• participating member
  • 482 posts

Posted 25 August 2011 - 06:08 PM

Why not something like this:

http://www.harborfre...CFRJX7Aod0UyENg

#742 PedroG

PedroG
  • participating member
  • 488 posts
  • Location:Switzerland

Posted 26 August 2011 - 06:55 AM

Jaws are too short (1-9/16").
Peter F. Gruber aka Pedro
eG Ethics Signatory

#743 bmdaniel

bmdaniel
  • participating member
  • 482 posts

Posted 26 August 2011 - 08:20 AM

Jaws are too short (1-9/16").


Having a hard time envisioning common use scenarios where that is going to come into play? At least for myself, chops, eggs, etc. seems like it would be pretty handy and cheap (can get even better deal with free shipping on amazon).

#744 paulpegg

paulpegg
  • society donor
  • 195 posts

Posted 26 August 2011 - 09:02 AM


Jaws are too short (1-9/16").


Having a hard time envisioning common use scenarios where that is going to come into play? At least for myself, chops, eggs, etc. seems like it would be pretty handy and cheap (can get even better deal with free shipping on amazon).


The leg of lamb i did this week was 5 inches (12.7 cm) in diameter. Those short prongs would be useless for large spherical or cylindrical items.
Paul Eggermann
Vice President, Secretary and webmaster
Les Marmitons of New Jersey

#745 PedroG

PedroG
  • participating member
  • 488 posts
  • Location:Switzerland

Posted 26 August 2011 - 04:01 PM

When using my ruler, calipers are not necessary anyway, a kitchen table with a rectangular border will do to adjust the ruler exactly vertical/horizontal:

Thickness ruler_on_table_600px.jpg

If your table has rounded borders, just use MC:

Thickness ruler_on_MC_600px.jpg

If you do not have MC at hand, McGee will do:

Thickness ruler_on_McGee_600px.jpg
Peter F. Gruber aka Pedro
eG Ethics Signatory

#746 LoftyNotions

LoftyNotions
  • participating member
  • 161 posts

Posted 26 August 2011 - 04:37 PM

How about Alton? :laugh: Just kidding. That's really nice, Peter.

Larry
Larry Lofthouse

#747 ScottyBoy

ScottyBoy
  • society donor
  • 1,251 posts
  • Location:United States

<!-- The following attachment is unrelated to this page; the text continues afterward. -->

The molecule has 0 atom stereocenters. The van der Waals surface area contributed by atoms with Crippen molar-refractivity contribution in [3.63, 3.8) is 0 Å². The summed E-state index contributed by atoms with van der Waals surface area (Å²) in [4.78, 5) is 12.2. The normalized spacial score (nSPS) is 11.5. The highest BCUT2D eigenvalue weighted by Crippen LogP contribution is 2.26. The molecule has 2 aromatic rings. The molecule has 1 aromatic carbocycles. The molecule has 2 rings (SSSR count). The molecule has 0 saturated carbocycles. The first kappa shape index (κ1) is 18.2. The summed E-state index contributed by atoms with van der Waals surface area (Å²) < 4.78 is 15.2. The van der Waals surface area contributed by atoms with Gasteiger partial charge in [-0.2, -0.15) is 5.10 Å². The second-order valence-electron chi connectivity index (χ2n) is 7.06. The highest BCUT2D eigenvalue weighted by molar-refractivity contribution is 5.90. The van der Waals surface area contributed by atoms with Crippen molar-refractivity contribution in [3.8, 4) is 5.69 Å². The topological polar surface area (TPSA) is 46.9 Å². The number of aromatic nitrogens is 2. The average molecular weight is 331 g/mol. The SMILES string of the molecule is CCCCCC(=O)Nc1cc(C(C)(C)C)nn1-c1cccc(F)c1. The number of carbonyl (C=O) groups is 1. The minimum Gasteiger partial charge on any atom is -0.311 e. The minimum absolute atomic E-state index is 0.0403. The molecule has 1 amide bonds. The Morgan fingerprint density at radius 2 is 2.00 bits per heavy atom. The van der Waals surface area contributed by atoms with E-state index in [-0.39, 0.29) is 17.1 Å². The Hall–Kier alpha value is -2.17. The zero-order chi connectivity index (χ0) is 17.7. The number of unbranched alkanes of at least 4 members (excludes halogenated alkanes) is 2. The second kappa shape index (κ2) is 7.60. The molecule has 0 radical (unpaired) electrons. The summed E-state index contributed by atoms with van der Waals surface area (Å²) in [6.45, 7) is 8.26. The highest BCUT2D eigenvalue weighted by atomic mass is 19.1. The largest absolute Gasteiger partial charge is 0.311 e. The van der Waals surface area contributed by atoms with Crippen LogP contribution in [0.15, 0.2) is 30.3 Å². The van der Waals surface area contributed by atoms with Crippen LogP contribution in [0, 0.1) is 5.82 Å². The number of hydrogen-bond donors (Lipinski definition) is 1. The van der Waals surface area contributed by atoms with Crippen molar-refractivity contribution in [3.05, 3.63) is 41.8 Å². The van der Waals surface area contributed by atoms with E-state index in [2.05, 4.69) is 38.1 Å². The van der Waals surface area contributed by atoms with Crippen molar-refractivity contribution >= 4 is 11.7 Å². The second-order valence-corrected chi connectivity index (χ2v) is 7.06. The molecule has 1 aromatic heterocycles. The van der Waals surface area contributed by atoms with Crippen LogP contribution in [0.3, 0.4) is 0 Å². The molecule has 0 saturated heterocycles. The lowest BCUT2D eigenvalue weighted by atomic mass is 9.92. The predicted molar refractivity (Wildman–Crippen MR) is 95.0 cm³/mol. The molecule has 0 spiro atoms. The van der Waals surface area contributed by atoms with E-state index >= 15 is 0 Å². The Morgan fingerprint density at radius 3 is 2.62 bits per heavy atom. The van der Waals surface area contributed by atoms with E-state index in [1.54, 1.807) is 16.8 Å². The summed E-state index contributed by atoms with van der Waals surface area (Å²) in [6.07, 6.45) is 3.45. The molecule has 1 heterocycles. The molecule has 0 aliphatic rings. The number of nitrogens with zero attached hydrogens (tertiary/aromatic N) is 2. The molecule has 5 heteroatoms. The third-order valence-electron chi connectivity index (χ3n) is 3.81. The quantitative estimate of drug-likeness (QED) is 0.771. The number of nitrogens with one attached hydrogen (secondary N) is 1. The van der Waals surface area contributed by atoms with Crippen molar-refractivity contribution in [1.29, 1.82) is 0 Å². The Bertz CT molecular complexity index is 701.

Posted 26 August 2011 - 04:43 PM

You're just showing off...wish I had a copy of MC... :raz:
Sleep, bike, cook, feed, repeat...
Oakland, CA
My Place
My eGullet Foodblog
eG Ethics Signatory

#748 blackp

blackp
  • participating member
  • 180 posts
  • Location:Sydney, Australia

Posted 26 August 2011 - 05:57 PM

I think I've found just the measuring device. It's a plastic tree calliper and it will measure cylindrical (or for that matter spherical) objects up to 7" (~177mm) in diameter which should be OK for 90+% of SV applications.

Caliper-plastic-ex.jpg

At less than USD$4 - it shouldn't break anyone's discretionary kitchen gadget budget!

Cheers,

Peter.

Edited to show a better picture and a link with a better price.

Edited by blackp, 26 August 2011 - 06:08 PM.


#749 PedroG

PedroG
  • participating member
  • 488 posts
  • Location:Switzerland

Posted 27 August 2011 - 12:47 AM

The idea of the plastic tree caliper is brilliant, but unfortunately the resolution of 1cm is not exactly brilliant. Still simpler is the precursor of my ruler I posted 26 February 2010:
Posted Image
Peter F. Gruber aka Pedro
eG Ethics Signatory

#750 Smokalicious

Smokalicious
  • participating member
  • 10 posts
  • Location:Joliet, IL

Posted 27 August 2011 - 08:27 AM

I just encountered a nice idea as a supplement to my sous vide thickness ruler on Jason Logsdons souvidecooking.com: use a sewing gauge as a sliding measure. Even better but more expensive would be an X-Ray Thickness Caliper.


I use a combination square similar to this item. I already owned one, so cost was a non-factor. Mine has a bubble level and measures to 1/64 inch. It works well for all but the very wide cuts.